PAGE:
On Unix systems, executable programs may be created by
placing runhugs in the first line of an executable file, like so:
> module Main where
> main = putStr "Hello, World\n"
Because runHugs uses literate Haskell only, the line starting with #! is viewed as a comment. Stand-alone programs can import other modules using import chasing---these modules need not be literate. The runhugs program uses the same environment variables to set Hugs options as the standard Hugs systems. However, runhugs does not set options from the command line; all command line options are passed into the executing Hugs program. The stand-alone Hugs program may return an exit code.
On Windows 95/NT, runhugs is invoked using a separate file extension that is set up to call runhugs rather than hugs. Installation sets up the .hsx extension for this purpose. A .hsx program will run when it is clicked on; a console window will appear if the program writes to standard output or reads from standard input. This window is closed immedately upon exiting the program. There is no way to pass parameters to the .hsx program when it is double-clicked. Windows 95/NT can also use runhugs to open files of a given type; this involves setting the "open" command for the file type to call runhugs, passing it the Haskell program to run and the file being opened. The online documentation has some examples of this.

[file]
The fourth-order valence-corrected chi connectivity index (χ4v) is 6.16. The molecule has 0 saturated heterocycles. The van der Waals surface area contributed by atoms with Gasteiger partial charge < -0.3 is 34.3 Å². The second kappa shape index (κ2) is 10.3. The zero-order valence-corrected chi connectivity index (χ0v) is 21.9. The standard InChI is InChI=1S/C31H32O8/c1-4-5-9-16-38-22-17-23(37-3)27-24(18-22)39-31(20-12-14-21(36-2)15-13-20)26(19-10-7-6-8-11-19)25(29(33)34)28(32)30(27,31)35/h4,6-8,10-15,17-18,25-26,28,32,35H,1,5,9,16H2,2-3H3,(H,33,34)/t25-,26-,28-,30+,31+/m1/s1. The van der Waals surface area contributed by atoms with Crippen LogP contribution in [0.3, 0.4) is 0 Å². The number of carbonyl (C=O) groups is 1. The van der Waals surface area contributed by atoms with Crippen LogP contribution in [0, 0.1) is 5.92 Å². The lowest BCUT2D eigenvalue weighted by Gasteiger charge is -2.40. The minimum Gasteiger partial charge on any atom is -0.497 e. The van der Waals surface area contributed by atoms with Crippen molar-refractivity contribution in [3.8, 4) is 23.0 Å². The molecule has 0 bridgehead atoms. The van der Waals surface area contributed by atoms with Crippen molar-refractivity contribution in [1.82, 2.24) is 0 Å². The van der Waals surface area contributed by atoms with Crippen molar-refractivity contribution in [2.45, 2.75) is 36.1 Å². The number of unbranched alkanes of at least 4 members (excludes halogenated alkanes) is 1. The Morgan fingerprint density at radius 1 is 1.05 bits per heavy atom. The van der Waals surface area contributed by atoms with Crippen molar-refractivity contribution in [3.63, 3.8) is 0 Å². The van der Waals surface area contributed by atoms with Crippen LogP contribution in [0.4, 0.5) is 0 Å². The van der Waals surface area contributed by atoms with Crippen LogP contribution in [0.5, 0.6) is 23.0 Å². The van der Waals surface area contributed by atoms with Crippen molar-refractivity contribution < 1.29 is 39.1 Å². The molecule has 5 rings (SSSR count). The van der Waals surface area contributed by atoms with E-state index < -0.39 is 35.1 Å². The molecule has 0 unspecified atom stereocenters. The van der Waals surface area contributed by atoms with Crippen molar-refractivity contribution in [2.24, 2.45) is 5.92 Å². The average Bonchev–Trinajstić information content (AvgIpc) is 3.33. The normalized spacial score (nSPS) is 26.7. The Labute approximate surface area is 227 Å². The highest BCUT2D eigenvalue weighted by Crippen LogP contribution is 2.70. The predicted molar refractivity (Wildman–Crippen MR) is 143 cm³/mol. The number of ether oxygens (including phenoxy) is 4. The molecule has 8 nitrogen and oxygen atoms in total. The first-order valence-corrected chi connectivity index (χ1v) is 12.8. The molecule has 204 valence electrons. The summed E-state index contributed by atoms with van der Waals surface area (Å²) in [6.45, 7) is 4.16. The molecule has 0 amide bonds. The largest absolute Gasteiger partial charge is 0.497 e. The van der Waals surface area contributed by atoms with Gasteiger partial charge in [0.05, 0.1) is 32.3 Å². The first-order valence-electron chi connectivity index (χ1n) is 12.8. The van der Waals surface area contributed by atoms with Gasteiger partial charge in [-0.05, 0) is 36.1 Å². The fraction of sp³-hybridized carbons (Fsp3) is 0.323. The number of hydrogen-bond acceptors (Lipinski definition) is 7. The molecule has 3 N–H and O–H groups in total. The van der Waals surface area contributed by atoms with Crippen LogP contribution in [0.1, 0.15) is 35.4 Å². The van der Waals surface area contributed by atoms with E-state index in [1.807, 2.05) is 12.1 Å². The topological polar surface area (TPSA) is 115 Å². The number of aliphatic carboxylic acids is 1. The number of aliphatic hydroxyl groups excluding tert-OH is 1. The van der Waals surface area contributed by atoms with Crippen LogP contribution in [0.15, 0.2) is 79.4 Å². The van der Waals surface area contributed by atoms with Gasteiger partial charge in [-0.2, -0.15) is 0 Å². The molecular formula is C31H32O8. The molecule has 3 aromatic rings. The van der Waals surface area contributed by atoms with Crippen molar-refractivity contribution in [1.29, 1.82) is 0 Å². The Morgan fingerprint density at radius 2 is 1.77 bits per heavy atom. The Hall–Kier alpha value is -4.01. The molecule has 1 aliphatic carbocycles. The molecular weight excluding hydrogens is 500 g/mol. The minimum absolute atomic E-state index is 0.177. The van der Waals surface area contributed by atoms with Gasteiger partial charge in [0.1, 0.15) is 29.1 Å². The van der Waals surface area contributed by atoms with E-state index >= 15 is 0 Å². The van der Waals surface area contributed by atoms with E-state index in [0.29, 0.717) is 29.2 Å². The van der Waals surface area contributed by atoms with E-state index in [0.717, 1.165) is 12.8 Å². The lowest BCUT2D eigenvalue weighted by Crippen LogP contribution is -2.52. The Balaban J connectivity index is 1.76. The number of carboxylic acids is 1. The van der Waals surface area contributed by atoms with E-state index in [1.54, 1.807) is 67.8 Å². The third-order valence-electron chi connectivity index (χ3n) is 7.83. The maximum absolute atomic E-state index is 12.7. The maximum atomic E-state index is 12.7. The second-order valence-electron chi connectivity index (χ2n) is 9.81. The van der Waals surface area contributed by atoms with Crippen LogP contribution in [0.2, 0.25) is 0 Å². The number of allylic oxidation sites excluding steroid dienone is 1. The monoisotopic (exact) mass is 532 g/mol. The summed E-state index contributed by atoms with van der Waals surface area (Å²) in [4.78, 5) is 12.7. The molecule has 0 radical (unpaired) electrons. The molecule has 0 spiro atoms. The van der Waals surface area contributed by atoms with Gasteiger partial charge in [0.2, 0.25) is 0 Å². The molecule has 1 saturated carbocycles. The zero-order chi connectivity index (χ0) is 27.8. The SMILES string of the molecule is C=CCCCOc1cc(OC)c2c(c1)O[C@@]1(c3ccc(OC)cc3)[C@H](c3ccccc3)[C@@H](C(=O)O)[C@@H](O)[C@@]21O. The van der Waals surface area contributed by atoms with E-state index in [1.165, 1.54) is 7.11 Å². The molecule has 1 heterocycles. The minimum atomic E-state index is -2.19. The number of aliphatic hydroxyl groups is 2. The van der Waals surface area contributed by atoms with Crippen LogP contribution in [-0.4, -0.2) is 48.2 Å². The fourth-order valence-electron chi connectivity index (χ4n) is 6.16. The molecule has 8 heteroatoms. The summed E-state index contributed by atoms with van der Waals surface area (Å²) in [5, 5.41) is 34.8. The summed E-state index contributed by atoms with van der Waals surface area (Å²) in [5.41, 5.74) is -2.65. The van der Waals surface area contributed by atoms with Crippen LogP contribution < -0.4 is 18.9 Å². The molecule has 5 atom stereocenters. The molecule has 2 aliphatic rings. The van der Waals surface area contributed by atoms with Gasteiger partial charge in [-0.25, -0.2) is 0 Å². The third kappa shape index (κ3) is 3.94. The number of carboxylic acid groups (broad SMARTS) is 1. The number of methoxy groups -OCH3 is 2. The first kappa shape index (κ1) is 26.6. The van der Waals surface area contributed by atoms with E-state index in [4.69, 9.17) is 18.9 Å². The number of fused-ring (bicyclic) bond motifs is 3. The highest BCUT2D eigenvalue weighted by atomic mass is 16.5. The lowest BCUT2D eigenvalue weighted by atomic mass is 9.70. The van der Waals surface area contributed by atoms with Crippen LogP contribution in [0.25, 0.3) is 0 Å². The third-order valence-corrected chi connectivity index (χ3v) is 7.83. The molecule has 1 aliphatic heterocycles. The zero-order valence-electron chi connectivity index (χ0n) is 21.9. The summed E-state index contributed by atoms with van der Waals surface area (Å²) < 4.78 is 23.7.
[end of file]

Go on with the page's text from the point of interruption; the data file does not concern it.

The Hugs for Windows front-end is useful for beginners, but is not compatible with the Win32 libraries or with programs that use them, such as Conal Elliot's Fran system or Paul Hudak's Graphics library. In addition, the current implementation uses a compute-intensive polling process to detect certain events, and this can incur a fairly substantial performance penalty. For these reasons, the Hugs for Windows front-end is not recommended for work on large projects.